I was very pleased to speak a few weeks ago at HB Litigation Conferences’ Emerging and Complex Insurance Claims Forum. It was exciting to facilitate a discussion on issues related to proving exhaustion of underlying policies with two attorneys who are very experienced on this topic: David Cox of Morgan Lewis & Bockius and Ilya Kosten of Selman Breitman. This is a very relevant conversation that can pertain to many different types of claims, such as long-tail asbestos claims or premises claims. The type of coverage affected is not just historic general liability, but also current general liability, directors and officers, and premises coverage, just to name a few.
For policyholders engaging with their insurance carriers through this process, proving underlying exhaustion can be quite burdensome and costly, since the onus for proof often falls on the policyholder’s shoulders. Our panel covered the various ways in which policy exhaustion can be shown through the use of loss runs, claims data, and various types of allocations. We also discussed policy language, settlement agreements, and other court stipulations that can affect the proof of exhaustion. As anyone who has gone through the process of gathering this proof knows, it is rarely straightforward and hurdles often arise, costing a great deal of time and money.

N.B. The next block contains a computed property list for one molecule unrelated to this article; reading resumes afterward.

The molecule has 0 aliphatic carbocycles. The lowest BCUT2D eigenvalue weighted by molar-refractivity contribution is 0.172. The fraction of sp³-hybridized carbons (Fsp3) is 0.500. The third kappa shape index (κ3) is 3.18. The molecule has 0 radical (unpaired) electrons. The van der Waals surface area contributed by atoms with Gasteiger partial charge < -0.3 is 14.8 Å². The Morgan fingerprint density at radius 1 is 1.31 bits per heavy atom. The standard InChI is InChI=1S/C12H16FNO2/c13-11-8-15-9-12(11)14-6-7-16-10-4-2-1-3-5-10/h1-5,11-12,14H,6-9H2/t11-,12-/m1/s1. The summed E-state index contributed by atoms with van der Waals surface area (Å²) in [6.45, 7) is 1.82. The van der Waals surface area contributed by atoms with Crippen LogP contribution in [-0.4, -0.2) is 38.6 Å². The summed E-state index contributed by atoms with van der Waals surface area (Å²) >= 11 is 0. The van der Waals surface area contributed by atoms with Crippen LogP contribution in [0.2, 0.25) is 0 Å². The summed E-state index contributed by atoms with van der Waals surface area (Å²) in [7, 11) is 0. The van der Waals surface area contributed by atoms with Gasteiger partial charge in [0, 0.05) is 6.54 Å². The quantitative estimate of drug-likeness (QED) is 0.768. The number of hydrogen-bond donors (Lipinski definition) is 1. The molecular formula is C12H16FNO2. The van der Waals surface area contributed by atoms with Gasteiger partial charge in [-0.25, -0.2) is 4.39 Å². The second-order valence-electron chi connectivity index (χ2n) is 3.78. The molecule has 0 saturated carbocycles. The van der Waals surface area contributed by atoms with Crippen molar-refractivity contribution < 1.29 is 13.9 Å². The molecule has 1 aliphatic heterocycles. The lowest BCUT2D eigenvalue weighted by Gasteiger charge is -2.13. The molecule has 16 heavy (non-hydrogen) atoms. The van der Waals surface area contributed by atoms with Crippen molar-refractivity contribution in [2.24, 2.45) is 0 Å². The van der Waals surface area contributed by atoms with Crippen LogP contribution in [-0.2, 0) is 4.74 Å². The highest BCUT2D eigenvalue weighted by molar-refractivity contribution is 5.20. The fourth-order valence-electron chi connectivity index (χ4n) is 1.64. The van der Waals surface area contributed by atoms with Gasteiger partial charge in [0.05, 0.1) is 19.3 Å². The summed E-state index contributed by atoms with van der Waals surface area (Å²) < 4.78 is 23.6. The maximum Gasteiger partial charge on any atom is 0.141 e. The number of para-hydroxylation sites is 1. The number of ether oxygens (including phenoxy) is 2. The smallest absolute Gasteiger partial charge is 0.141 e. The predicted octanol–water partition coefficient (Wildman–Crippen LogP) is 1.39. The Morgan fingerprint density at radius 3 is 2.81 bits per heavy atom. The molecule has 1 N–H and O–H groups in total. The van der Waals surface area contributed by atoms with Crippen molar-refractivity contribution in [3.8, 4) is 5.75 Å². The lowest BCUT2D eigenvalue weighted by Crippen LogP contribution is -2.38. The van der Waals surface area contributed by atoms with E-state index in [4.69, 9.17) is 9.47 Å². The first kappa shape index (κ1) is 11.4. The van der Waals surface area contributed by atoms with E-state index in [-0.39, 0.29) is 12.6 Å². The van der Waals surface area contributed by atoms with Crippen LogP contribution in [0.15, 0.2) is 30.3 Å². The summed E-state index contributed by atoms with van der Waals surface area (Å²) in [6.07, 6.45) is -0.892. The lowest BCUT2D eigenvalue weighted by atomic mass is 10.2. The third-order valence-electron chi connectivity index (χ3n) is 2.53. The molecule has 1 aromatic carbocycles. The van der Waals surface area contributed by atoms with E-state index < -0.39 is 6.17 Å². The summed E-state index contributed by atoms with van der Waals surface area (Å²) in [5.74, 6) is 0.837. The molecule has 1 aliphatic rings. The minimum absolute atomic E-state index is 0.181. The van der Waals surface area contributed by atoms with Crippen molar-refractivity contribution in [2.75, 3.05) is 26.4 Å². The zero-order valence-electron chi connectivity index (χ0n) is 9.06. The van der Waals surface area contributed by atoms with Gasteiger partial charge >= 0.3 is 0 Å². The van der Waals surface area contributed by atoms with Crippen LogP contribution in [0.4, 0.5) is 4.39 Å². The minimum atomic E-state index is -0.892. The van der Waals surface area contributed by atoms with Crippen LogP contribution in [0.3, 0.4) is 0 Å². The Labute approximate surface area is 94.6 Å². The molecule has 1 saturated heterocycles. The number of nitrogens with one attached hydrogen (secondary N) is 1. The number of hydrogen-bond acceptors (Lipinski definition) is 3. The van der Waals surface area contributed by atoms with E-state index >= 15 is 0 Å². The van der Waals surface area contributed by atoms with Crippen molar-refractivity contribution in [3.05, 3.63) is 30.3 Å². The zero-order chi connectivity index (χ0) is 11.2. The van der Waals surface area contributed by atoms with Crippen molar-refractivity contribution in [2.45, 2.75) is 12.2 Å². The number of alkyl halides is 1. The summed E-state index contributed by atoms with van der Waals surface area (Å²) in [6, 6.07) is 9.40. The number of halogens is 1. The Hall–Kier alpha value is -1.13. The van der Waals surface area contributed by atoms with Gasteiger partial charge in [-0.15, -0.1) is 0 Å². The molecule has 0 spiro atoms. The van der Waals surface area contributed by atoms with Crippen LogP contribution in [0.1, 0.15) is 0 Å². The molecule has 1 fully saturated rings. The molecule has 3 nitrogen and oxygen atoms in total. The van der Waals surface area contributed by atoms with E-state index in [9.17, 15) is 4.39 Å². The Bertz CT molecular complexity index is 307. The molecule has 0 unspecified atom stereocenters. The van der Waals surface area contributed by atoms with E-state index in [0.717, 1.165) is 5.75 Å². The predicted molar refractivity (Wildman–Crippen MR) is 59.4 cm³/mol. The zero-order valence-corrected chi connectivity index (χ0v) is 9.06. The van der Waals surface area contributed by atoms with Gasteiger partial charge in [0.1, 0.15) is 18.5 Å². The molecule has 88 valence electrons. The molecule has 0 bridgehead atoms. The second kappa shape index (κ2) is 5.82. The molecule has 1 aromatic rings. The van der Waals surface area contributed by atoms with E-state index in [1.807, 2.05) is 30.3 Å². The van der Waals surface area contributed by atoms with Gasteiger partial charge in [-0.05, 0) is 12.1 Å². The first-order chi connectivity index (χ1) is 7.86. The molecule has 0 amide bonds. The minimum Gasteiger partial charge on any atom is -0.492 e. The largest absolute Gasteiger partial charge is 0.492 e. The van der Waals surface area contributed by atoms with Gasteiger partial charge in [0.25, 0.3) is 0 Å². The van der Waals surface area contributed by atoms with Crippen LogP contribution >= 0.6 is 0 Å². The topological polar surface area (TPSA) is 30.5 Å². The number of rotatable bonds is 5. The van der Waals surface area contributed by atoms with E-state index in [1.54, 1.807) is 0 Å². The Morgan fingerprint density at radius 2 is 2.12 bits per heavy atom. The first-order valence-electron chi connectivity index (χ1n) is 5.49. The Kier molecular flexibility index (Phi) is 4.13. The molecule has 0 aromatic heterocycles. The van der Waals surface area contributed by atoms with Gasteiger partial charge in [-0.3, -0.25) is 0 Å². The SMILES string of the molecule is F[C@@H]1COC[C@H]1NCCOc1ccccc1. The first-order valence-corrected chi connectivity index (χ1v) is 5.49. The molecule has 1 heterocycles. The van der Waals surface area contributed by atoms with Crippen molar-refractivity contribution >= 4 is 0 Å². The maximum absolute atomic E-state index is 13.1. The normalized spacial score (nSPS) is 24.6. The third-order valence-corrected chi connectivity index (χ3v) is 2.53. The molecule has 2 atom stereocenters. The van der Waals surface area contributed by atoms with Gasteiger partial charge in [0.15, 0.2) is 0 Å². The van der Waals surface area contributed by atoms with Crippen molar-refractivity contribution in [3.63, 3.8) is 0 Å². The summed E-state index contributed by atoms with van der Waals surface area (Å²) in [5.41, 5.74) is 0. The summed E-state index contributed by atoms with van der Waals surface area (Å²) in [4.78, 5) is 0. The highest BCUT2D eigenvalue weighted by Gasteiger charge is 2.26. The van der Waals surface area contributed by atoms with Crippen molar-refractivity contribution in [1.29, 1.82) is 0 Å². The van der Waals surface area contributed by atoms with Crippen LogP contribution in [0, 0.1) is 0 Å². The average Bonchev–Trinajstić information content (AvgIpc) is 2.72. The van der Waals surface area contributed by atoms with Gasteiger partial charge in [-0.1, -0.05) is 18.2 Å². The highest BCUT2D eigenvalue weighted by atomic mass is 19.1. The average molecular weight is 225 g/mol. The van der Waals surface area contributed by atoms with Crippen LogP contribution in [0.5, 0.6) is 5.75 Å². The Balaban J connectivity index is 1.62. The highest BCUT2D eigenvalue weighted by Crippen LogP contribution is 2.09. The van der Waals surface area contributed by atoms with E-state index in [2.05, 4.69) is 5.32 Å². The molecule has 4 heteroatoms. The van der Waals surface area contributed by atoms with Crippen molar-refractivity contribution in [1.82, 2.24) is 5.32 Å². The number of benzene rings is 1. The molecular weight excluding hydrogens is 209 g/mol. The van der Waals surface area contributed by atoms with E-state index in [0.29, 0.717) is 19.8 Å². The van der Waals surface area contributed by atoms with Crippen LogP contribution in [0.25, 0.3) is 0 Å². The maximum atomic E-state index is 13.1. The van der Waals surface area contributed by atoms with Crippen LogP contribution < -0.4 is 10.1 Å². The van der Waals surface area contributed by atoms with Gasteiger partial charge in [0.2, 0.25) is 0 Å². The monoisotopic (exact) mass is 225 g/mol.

Our panel hoped to shine light on the various ways one can prepare for and try to get ahead of the situation. The strategies we shared are helpful even to those already battling in the middle between layers in a coverage block — where neither insurer is admitting the need to provide coverage; they can still find ways to show proof of exhaustion as long as they have a plan and are aware of their options.
KCIC is often able to help our clients and their coverage counsel put together and implement this plan. We can assist with gathering and maintaining the needed information to document indemnity and defense eroding policies. Keep an eye out for a future paper by KCIC on this topic.
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Carrie Scott is KCIC’s technology lead, both in operations/infrastructure and for development. “I work with a talented group of people to make sure our technology stays innovative and top of the line to support our client’s needs,” she says. “I also focus on the Consulting side of our practice, leading many clients through their day-to-day and long-term strategic goals.”Learn More About Carrie